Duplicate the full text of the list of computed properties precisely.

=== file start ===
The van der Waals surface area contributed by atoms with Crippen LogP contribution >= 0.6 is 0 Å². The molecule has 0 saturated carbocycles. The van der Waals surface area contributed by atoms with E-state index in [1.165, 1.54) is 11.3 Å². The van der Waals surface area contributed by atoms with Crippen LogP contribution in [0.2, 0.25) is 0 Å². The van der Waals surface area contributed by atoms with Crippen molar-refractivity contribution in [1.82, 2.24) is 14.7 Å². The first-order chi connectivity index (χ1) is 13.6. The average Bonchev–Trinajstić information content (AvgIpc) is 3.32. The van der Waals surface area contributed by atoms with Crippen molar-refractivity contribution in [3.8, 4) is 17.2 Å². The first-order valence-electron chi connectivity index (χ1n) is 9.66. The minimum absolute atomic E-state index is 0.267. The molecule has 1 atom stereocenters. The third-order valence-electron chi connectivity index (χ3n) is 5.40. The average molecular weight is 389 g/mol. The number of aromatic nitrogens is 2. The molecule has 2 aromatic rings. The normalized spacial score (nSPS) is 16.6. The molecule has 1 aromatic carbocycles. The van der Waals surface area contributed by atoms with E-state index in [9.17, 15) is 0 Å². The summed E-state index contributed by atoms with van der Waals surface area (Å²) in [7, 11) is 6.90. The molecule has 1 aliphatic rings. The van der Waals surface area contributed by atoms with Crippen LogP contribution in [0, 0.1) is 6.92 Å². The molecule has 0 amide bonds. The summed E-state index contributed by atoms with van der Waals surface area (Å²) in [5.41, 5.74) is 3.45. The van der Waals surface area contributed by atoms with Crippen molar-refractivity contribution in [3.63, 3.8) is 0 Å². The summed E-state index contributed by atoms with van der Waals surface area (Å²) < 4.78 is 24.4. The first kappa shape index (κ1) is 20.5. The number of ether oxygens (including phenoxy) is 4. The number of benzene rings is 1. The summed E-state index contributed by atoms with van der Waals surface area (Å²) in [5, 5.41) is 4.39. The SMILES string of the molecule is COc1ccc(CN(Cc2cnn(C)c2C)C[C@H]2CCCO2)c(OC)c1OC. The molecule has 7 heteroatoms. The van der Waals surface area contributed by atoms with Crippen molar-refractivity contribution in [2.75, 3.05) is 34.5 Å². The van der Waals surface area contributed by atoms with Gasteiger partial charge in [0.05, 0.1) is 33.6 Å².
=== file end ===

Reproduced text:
The van der Waals surface area contributed by atoms with Crippen LogP contribution >= 0.6 is 0 Å². The molecule has 0 saturated carbocycles. The van der Waals surface area contributed by atoms with E-state index in [1.165, 1.54) is 11.3 Å². The van der Waals surface area contributed by atoms with Crippen LogP contribution in [0.2, 0.25) is 0 Å². The van der Waals surface area contributed by atoms with Crippen molar-refractivity contribution in [1.82, 2.24) is 14.7 Å². The first-order chi connectivity index (χ1) is 13.6. The average Bonchev–Trinajstić information content (AvgIpc) is 3.32. The van der Waals surface area contributed by atoms with Crippen molar-refractivity contribution in [3.8, 4) is 17.2 Å². The first-order valence-electron chi connectivity index (χ1n) is 9.66. The minimum absolute atomic E-state index is 0.267. The molecule has 1 atom stereocenters. The third-order valence-electron chi connectivity index (χ3n) is 5.40. The average molecular weight is 389 g/mol. The number of aromatic nitrogens is 2. The molecule has 2 aromatic rings. The normalized spacial score (nSPS) is 16.6. The molecule has 1 aromatic carbocycles. The van der Waals surface area contributed by atoms with E-state index in [9.17, 15) is 0 Å². The summed E-state index contributed by atoms with van der Waals surface area (Å²) in [7, 11) is 6.90. The molecule has 1 aliphatic rings. The van der Waals surface area contributed by atoms with Crippen LogP contribution in [0, 0.1) is 6.92 Å². The molecule has 0 amide bonds. The summed E-state index contributed by atoms with van der Waals surface area (Å²) in [5.41, 5.74) is 3.45. The van der Waals surface area contributed by atoms with Crippen molar-refractivity contribution in [3.63, 3.8) is 0 Å². The summed E-state index contributed by atoms with van der Waals surface area (Å²) < 4.78 is 24.4. The first kappa shape index (κ1) is 20.5. The number of ether oxygens (including phenoxy) is 4. The number of benzene rings is 1. The summed E-state index contributed by atoms with van der Waals surface area (Å²) in [5, 5.41) is 4.39. The SMILES string of the molecule is COc1ccc(CN(Cc2cnn(C)c2C)C[C@H]2CCCO2)c(OC)c1OC. The molecule has 7 heteroatoms. The van der Waals surface area contributed by atoms with Crippen molar-refractivity contribution in [2.75, 3.05) is 34.5 Å². The van der Waals surface area contributed by atoms with Gasteiger partial charge in [0.05, 0.1) is 33.6 Å².